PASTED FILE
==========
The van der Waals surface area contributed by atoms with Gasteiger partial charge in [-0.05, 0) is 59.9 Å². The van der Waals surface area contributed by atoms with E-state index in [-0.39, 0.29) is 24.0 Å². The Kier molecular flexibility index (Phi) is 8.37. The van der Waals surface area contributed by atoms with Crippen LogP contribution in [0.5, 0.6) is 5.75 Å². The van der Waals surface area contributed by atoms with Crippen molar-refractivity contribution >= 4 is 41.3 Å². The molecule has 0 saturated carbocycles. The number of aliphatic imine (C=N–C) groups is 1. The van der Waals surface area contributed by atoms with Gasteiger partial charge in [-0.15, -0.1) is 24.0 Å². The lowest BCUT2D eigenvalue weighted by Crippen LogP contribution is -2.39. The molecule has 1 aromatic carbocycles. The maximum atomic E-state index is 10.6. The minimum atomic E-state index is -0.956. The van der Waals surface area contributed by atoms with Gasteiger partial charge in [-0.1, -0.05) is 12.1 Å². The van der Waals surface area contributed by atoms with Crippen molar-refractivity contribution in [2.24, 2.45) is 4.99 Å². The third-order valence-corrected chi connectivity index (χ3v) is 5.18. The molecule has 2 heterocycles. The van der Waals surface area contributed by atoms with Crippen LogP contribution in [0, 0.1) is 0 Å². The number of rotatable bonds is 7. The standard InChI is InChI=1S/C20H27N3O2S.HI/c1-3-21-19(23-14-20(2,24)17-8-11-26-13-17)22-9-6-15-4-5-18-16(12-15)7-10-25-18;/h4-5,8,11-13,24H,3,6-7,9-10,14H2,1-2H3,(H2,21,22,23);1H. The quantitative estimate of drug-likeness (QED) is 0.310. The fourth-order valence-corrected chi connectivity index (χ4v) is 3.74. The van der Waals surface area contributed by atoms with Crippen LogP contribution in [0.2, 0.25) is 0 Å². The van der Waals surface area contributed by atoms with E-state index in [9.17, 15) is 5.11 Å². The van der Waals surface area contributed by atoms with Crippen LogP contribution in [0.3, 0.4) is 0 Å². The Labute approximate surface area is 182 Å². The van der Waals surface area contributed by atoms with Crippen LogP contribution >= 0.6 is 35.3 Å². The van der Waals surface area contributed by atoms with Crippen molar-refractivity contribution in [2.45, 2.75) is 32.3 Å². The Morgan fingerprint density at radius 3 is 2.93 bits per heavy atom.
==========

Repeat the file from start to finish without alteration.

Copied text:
The van der Waals surface area contributed by atoms with Gasteiger partial charge in [-0.05, 0) is 59.9 Å². The van der Waals surface area contributed by atoms with E-state index in [-0.39, 0.29) is 24.0 Å². The Kier molecular flexibility index (Phi) is 8.37. The van der Waals surface area contributed by atoms with Crippen LogP contribution in [0.5, 0.6) is 5.75 Å². The van der Waals surface area contributed by atoms with Crippen molar-refractivity contribution >= 4 is 41.3 Å². The molecule has 0 saturated carbocycles. The number of aliphatic imine (C=N–C) groups is 1. The van der Waals surface area contributed by atoms with Gasteiger partial charge in [-0.15, -0.1) is 24.0 Å². The lowest BCUT2D eigenvalue weighted by Crippen LogP contribution is -2.39. The molecule has 1 aromatic carbocycles. The maximum atomic E-state index is 10.6. The minimum atomic E-state index is -0.956. The van der Waals surface area contributed by atoms with Gasteiger partial charge in [-0.1, -0.05) is 12.1 Å². The van der Waals surface area contributed by atoms with Crippen molar-refractivity contribution in [2.24, 2.45) is 4.99 Å². The third-order valence-corrected chi connectivity index (χ3v) is 5.18. The molecule has 2 heterocycles. The van der Waals surface area contributed by atoms with Crippen LogP contribution in [0, 0.1) is 0 Å². The number of rotatable bonds is 7. The standard InChI is InChI=1S/C20H27N3O2S.HI/c1-3-21-19(23-14-20(2,24)17-8-11-26-13-17)22-9-6-15-4-5-18-16(12-15)7-10-25-18;/h4-5,8,11-13,24H,3,6-7,9-10,14H2,1-2H3,(H2,21,22,23);1H. The quantitative estimate of drug-likeness (QED) is 0.310. The fourth-order valence-corrected chi connectivity index (χ4v) is 3.74. The van der Waals surface area contributed by atoms with Crippen LogP contribution in [0.2, 0.25) is 0 Å². The van der Waals surface area contributed by atoms with E-state index in [9.17, 15) is 5.11 Å². The van der Waals surface area contributed by atoms with Crippen LogP contribution in [0.3, 0.4) is 0 Å². The Labute approximate surface area is 182 Å². The van der Waals surface area contributed by atoms with Crippen LogP contribution >= 0.6 is 35.3 Å². The van der Waals surface area contributed by atoms with Crippen molar-refractivity contribution in [2.45, 2.75) is 32.3 Å². The Morgan fingerprint density at radius 3 is 2.93 bits per heavy atom.